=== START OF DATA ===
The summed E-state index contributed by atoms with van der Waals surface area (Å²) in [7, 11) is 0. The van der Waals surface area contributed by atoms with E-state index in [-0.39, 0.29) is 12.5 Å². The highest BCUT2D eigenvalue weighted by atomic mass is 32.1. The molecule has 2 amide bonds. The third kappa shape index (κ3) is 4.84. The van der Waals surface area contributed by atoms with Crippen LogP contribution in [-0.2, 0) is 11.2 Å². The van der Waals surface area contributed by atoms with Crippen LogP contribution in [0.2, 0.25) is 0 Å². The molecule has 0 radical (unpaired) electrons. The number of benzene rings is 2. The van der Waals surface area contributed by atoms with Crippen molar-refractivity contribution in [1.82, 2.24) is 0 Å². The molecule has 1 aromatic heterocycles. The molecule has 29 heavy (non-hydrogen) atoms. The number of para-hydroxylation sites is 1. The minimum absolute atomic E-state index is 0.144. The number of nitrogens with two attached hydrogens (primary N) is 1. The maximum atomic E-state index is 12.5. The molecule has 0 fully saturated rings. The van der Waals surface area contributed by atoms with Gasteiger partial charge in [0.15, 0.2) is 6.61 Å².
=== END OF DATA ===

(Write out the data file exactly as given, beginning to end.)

The summed E-state index contributed by atoms with van der Waals surface area (Å²) in [7, 11) is 0. The van der Waals surface area contributed by atoms with E-state index in [-0.39, 0.29) is 12.5 Å². The highest BCUT2D eigenvalue weighted by atomic mass is 32.1. The molecule has 2 amide bonds. The third kappa shape index (κ3) is 4.84. The van der Waals surface area contributed by atoms with Crippen LogP contribution in [-0.2, 0) is 11.2 Å². The van der Waals surface area contributed by atoms with Crippen LogP contribution in [0.2, 0.25) is 0 Å². The molecule has 0 radical (unpaired) electrons. The number of benzene rings is 2. The van der Waals surface area contributed by atoms with Crippen molar-refractivity contribution in [1.82, 2.24) is 0 Å². The molecule has 1 aromatic heterocycles. The molecule has 29 heavy (non-hydrogen) atoms. The number of para-hydroxylation sites is 1. The minimum absolute atomic E-state index is 0.144. The number of nitrogens with two attached hydrogens (primary N) is 1. The maximum atomic E-state index is 12.5. The molecule has 0 fully saturated rings. The van der Waals surface area contributed by atoms with Gasteiger partial charge in [0.15, 0.2) is 6.61 Å².